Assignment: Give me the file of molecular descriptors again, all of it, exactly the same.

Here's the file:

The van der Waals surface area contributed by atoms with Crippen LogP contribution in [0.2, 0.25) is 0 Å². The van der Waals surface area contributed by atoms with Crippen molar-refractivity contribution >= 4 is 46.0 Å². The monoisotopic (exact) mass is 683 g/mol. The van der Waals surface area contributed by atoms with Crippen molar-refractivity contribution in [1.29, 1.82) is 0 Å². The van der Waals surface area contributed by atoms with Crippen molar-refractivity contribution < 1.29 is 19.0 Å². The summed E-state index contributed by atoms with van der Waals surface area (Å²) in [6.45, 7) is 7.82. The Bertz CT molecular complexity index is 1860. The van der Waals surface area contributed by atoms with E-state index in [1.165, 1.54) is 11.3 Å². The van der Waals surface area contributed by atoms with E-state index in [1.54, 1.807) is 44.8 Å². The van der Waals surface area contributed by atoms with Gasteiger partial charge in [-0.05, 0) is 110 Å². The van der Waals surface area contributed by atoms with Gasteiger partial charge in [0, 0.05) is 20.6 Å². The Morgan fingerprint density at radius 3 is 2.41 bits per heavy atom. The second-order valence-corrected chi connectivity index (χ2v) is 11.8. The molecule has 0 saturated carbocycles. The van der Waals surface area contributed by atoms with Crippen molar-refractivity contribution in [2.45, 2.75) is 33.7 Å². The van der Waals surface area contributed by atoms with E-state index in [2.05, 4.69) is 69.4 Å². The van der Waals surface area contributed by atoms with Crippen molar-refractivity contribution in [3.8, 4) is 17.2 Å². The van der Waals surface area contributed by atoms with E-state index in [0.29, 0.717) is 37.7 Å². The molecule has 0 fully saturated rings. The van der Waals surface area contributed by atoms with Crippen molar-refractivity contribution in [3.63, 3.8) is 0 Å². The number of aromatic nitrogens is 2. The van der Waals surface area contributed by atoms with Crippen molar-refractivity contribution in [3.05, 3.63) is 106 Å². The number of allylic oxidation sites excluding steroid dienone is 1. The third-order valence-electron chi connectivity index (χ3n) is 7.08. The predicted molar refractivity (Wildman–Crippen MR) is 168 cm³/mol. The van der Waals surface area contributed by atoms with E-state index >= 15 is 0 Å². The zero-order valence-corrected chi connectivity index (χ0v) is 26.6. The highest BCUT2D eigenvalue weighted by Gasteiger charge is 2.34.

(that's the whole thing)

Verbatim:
The van der Waals surface area contributed by atoms with Crippen LogP contribution in [0.2, 0.25) is 0 Å². The van der Waals surface area contributed by atoms with Crippen molar-refractivity contribution >= 4 is 46.0 Å². The monoisotopic (exact) mass is 683 g/mol. The van der Waals surface area contributed by atoms with Crippen molar-refractivity contribution in [1.29, 1.82) is 0 Å². The van der Waals surface area contributed by atoms with Crippen molar-refractivity contribution < 1.29 is 19.0 Å². The summed E-state index contributed by atoms with van der Waals surface area (Å²) in [6.45, 7) is 7.82. The Bertz CT molecular complexity index is 1860. The van der Waals surface area contributed by atoms with E-state index in [1.165, 1.54) is 11.3 Å². The van der Waals surface area contributed by atoms with E-state index in [1.54, 1.807) is 44.8 Å². The van der Waals surface area contributed by atoms with Gasteiger partial charge in [-0.05, 0) is 110 Å². The van der Waals surface area contributed by atoms with Gasteiger partial charge in [0, 0.05) is 20.6 Å². The Morgan fingerprint density at radius 3 is 2.41 bits per heavy atom. The second-order valence-corrected chi connectivity index (χ2v) is 11.8. The molecule has 0 saturated carbocycles. The van der Waals surface area contributed by atoms with Crippen molar-refractivity contribution in [2.45, 2.75) is 33.7 Å². The van der Waals surface area contributed by atoms with E-state index in [2.05, 4.69) is 69.4 Å². The van der Waals surface area contributed by atoms with Crippen molar-refractivity contribution in [3.8, 4) is 17.2 Å². The van der Waals surface area contributed by atoms with E-state index in [0.29, 0.717) is 37.7 Å². The molecule has 0 fully saturated rings. The van der Waals surface area contributed by atoms with Crippen molar-refractivity contribution in [3.63, 3.8) is 0 Å². The number of aromatic nitrogens is 2. The van der Waals surface area contributed by atoms with Crippen molar-refractivity contribution in [3.05, 3.63) is 106 Å². The number of allylic oxidation sites excluding steroid dienone is 1. The third-order valence-electron chi connectivity index (χ3n) is 7.08. The predicted molar refractivity (Wildman–Crippen MR) is 168 cm³/mol. The van der Waals surface area contributed by atoms with E-state index >= 15 is 0 Å². The zero-order valence-corrected chi connectivity index (χ0v) is 26.6. The highest BCUT2D eigenvalue weighted by Gasteiger charge is 2.34.